Asset Protection Strategies
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This presentation describes various techniques to help protect your assets from "creditors and predators"

This presentation describes various techniques to help protect your assets from "creditors and predators"

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  • Copyright 2006 Richard J. Shapiro

Asset Protection Strategies Asset Protection Strategies Presentation Transcript

  • Asset Protection Presented By: Richard J. Shapiro, J.D. and Mindy Menke, J.D. Blustein, Shapiro, Rich & Barone, LLP 90 Crystal Run Road, Suite 409 Middletown, NY 10941 www.mid-hudsonlaw.com
  • Introduction
    • What Asset Protection Is and Isn’t
    • Basic Asset Protection Techniques
    • What Won’t Work
    • What Might Work
    • What Should Work
  • What Asset Protection Is
    • Asset protection is a structure which makes assets difficult or impossible to reach
    • Asset Protection is putting a portion of your net worth behind some obstacles. The more obstacles, the greater the protection.
    • Asset Protection is planning for future liabilities
  • What Asset Protection Isn’t
    • Asset Protection is not fraud
    • Asset Protection is not tax avoidance
    • Asset Protection is not transferring all assets out of your control
    • Asset Protection does not rely on stealth alone
  • Easy Asset Protection Strategies
    • Divide and Conquer
    • Maintain Adequate Insurance
    • Look Before You Leap
    • Avoid General Partnerships
  • What Won’t Work
    • Revocable Living Trusts
    • Nevada Corporations
    • Leaving No Equity Anywhere
    • “ Giving It Away” (But Not Really)
    • Lying
    • Business Trusts, Pure Trusts, Constitutional Trusts, whatever
  • What Might Work
    • Family Limited Partnerships (FLPs)
    • Family Limited Liability Companies (FLLCs)
    • Life Insurance
    • Domestic Asset Protection Trusts
    • Offshore Irrevocable Trusts
  • Family Limited Partnerships
  • Family Limited Partnerships
  • Family Limited Liability Companies
  • How It Can Work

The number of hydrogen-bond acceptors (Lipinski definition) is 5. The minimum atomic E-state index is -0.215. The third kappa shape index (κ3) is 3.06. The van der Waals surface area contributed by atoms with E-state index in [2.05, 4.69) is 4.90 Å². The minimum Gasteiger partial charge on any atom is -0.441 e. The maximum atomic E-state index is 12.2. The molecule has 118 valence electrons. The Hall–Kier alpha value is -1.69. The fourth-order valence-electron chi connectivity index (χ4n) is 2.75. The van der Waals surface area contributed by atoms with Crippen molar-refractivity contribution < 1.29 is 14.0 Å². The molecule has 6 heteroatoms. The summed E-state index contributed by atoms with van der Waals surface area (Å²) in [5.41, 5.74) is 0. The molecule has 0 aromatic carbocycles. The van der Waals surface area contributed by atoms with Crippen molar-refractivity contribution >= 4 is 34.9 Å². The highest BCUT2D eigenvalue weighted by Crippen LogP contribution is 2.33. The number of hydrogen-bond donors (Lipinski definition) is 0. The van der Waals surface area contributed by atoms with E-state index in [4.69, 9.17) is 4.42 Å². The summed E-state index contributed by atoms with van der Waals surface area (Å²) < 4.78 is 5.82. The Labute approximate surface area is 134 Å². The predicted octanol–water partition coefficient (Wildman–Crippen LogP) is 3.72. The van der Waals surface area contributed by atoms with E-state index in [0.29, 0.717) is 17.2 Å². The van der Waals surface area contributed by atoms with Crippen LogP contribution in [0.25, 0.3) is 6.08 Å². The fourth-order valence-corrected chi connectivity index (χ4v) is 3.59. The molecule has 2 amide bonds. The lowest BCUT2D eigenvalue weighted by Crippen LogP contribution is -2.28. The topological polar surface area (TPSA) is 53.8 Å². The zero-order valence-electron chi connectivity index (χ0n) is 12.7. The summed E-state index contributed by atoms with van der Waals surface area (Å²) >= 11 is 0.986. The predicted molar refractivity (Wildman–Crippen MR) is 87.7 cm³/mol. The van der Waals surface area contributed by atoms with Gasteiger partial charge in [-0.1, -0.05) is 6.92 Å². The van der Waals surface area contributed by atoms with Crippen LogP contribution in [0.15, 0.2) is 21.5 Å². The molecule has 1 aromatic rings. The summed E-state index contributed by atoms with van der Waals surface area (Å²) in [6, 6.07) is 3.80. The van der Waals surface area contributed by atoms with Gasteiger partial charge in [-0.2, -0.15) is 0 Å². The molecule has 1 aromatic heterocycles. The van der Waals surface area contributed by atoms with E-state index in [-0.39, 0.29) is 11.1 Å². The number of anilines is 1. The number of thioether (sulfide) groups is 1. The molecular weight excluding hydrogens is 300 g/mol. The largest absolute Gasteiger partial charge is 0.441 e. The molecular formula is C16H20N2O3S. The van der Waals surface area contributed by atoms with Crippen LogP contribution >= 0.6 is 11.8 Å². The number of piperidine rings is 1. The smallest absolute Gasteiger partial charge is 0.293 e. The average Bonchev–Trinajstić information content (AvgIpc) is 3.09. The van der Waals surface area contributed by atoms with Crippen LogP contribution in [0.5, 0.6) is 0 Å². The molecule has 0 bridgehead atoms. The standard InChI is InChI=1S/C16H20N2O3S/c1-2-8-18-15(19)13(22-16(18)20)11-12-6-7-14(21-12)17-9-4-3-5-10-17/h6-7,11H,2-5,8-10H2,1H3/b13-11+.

• Limited Partners Have No Liability for Entity Debts
    • General Partner Has Liability, But only Subject to Corporate Assets
    • Creditors of Limited Partner Can Get “Charging Order”
    • Charging Order Not Attractive to Creditors
  • Other Advantages
    • Can Begin to Transfer Ownership Without Control
    • Can Transfer Assets Likely to Appreciate and Minimize Estate Tax
    • Can Get Discounts to Minimize Gift Tax
  • Disadvantages
    • Abuse Has Invited Scrutiny (from courts and IRS), including foreclosure of LP interests in lieu of Charging Order
    • Cost (Atty’s. Fees, Appraisals, Upkeep)
    • Complexity
    • Ownership Transfer is Irrevocable
  • Life Insurance
    • New York Insurance Law § 3212
      • Beneficiary’s interest in policy protected against policy owner’s creditors
      • If owner of policy insures life of another, owner is protected from creditors of insured
      • If owner of policy insures life of spouse for owner’s own benefit, owner is protected from own creditors
  • Life Insurance (cont.)
    • Policy owner’s interest in cash surrender value is protected from claims of owner’s own creditors
  • Life Insurance Trusts
    • Greatest protection afforded by owning life insurance in Irrevocable Life Insurance Trust (ILIT)
    • ILIT protects value from creditors of insured and trust beneficiaries
    • ILIT also excludes death proceeds from taxation in insured’s estate
  • Access to ILIT Cash Value
    • ILIT may be drafted to provide that discretionary distributions of trust assets to spouse and/or descendants
    • Allows ready access to cash surrender value
    • If no spouse, trust may be established in jurisdiction (i.e., Alaska) which allows discretionary distributions to trustmaker
  • Domestic Asset Protection Trusts
    • Alaska Legislature passed landmark statute in 1997
    • For the first time, the law of an individual state enabled creation of an irrevocable trust providing discretionary benefits to the trustmaker without the transferred assets being included in the trustmaker’s estate at death.
    • Delaware, Rhode Island, South Dakota and Nevada subsequently adopted similar legislation
  • Key Features
    • Repeals rule against perpetuities – allows for “dynasty” planning
    • Allows for discretionary distributions to trustmaker without assets being included in taxable estate